The 2D CFD model of refrigerated display cabinet (shown in Figure 1) is established in this paper. The main structure data of the refrigerated display cabinet is described in detail as follows. (1)The computational domain’s geometry dimensions are 3600 mm in width and 3600 mm in height. The dimensions of refrigerated display cabinet are 995 mm × 2200 mm (width × height). (2)The distance from back panel to the left boundary is 500 mm.(3)The cabinet shelf is divided into six product shelves; The length of the shelf is 460 mm. the distance between two shelves is 275 mm while the gap between the fifth and bottom shelves is 325 mm.(4)Three rows of food packages are placed in each shelf. According to GB/T21001.2-2007, the size of food package is 100 mm × 50 mm ((width × height), so the height of food packages is 150 mm, food package pitch is 50 mm in each shelf, and the food package pitch is 120 mm in bottom shelf. The food package number is 1 to 18.(5)The power of light is 30 W.
3. Mathematical Model and Computational Method
3.1. Mathematical Model and Computational Method
Air flow is assumed to be a two-dimensional steady, incompressible turbulent flow problem and neglects viscous dissipation. The influence of ambient air relative humidity is considered by making use of a species transport model. The fluid is considered as a mixture of dry bulb air and water vapour. Its mathematical model is as follows: where is common variable; is generalized diffusion coefficient; is generalized source term corresponding to ; the turbulent Schmidt (Sct) number’s value is 0.7. Different equations are referred in . Table 1 gives the parameters of different partial differential equations. Classically recommended values are applied as the constants for the - model in Table 1, which can be obtained in Table 2.
The heat gain of refrigerated display cabinet by thermal radiation is one of the most important cooling load components between food package and walls. The radiation equation is as follows: where is directional radiation intensity; is optical path length; is absorption rate; is scattering rate; is local temperature; is Stefan-Boltzmann constant; is solid angle.
In the present computation, a surface-to-surface radiation model (based on surfaces view factors calculation) is used to take into account the heat gain component. The discrete ordinates model is employed as the radiation model in the present computation. The SIMPLE algorithm is used as the solution method for the coupling of pressure-velocity. The second upwind scheme is applied to the convection term.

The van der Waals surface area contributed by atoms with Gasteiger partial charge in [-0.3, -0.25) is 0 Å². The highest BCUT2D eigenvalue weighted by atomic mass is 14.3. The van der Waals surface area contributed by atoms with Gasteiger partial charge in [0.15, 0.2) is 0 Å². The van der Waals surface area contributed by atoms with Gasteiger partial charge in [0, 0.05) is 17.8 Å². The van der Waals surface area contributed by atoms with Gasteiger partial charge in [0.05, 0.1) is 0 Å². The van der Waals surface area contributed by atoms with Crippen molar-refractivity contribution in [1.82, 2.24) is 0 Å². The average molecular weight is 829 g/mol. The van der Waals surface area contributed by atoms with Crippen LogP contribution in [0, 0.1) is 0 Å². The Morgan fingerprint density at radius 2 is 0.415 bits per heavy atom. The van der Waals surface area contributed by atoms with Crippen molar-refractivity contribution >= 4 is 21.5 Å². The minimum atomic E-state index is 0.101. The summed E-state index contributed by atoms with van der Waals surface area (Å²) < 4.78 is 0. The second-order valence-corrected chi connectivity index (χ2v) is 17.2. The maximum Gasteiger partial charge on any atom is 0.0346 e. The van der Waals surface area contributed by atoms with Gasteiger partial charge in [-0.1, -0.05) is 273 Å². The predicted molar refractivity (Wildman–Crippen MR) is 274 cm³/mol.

3.2. Boundary Conditions
In the present computation, the left and right walls of computational domain are defined as pressure inlet and pressure outlet, respectively. The ceiling and floor are defined as adiabatic walls, and boundary conditions of the evaporator inlet and outlet are defined as velocity inlet and pressure outlet, respectively. In addition, the boundary condition of the face permeability is correlated as constant. The perforated panel is defined as a porous jump condition of which the parameters can be adjusted according to the panel perforated rate. Others are all defined as wall. Because light generates continuous heat, it is defined as a wall with heat source. Food packages are set as solid; the physical property of food packages is defined in accordance with GB/T21001.2-2007. Under different relative humidity and temperature, mass fraction of water vapour on each boundary is shown in Tables 3 and 4, respectively.
4. Grid Independence
A careful check for the grid independence of the numerical solutions has been made to ensure the computational accuracy. The grid independence is performed by using the progressively finer grid until the most food package difference less than 0.5°C. For this purpose, three grid systems, 45059, 56667, and 62677, are tested (Figure 2). The temperature difference of three grids is less than 0.5°C. Therefore, in order to obtain the accurate results and save computer resource, the grid of 56667 is used for all the calculations. All of the grid cases are used as structured/unstructured grids. In order to resolve the temperature and the velocity gradient near the refrigerated display cabinet, a fine mesh is placed, as shown in Figure 3.
5. Numerical Results and Discussions
It can be seen from Figure 4 that air curtain is formed between discharge air grill and return air grill. Because of entrainment, and width of air curtain increases gradually. Backflow can be formed between the food package and shelf because the seepage of cold air from perforated back panel is influenced by food package and air curtain. The air entrainment from ambient space occurs in the upper regions of the air curtain and spills in the lower, which therefore increases the infiltration load of refrigerated display cabinet. From Figure 5, we can see that the air curtain is very efficient to form the heat transfer barrier between the internal display cabinet and the external environment. The food package temperature in the vicinity of air curtain has relatively higher temperature than those nearer the back panel because of the air entrainment and thermal radiation. So the good performance and stabilization of air curtain are the goals of any new refrigerated display cabinet.
5.1. The Effect of Light
Food temperature is influenced by generating heat of light. By comparing the food temperature with and without light, it can be seen from Figure 6 that the rear and top food packages temperature is affected obviously by light. Under the 30 W, the temperature of food packages 6, 7, 14, 15, 17, 18 with light presents about 0.1–1.0°C higher than those without light; food temperature of 16 is higher than 1.2°C. Therefore, the effect of light must be considered in the computation.
5.2. The Effect of Air Velocity
Figure 7 shows food temperature with the change of air velocities of evaporator outlet. From the figures, it can be seen that the food temperature dwindles with the rising of air velocity. When air velocity increases, it will enhance heat transfer of food package and can decrease the seepage of heat by air curtain from the external environment. In the meantime, it brings some problems, such as the blade power increase and more cold air spill on return air grill. Therefore, to determine the optimum air velocity, food package temperature and power consumption must be taken into account.
5.3. Effect of Ambient Temperature and Relative Humidity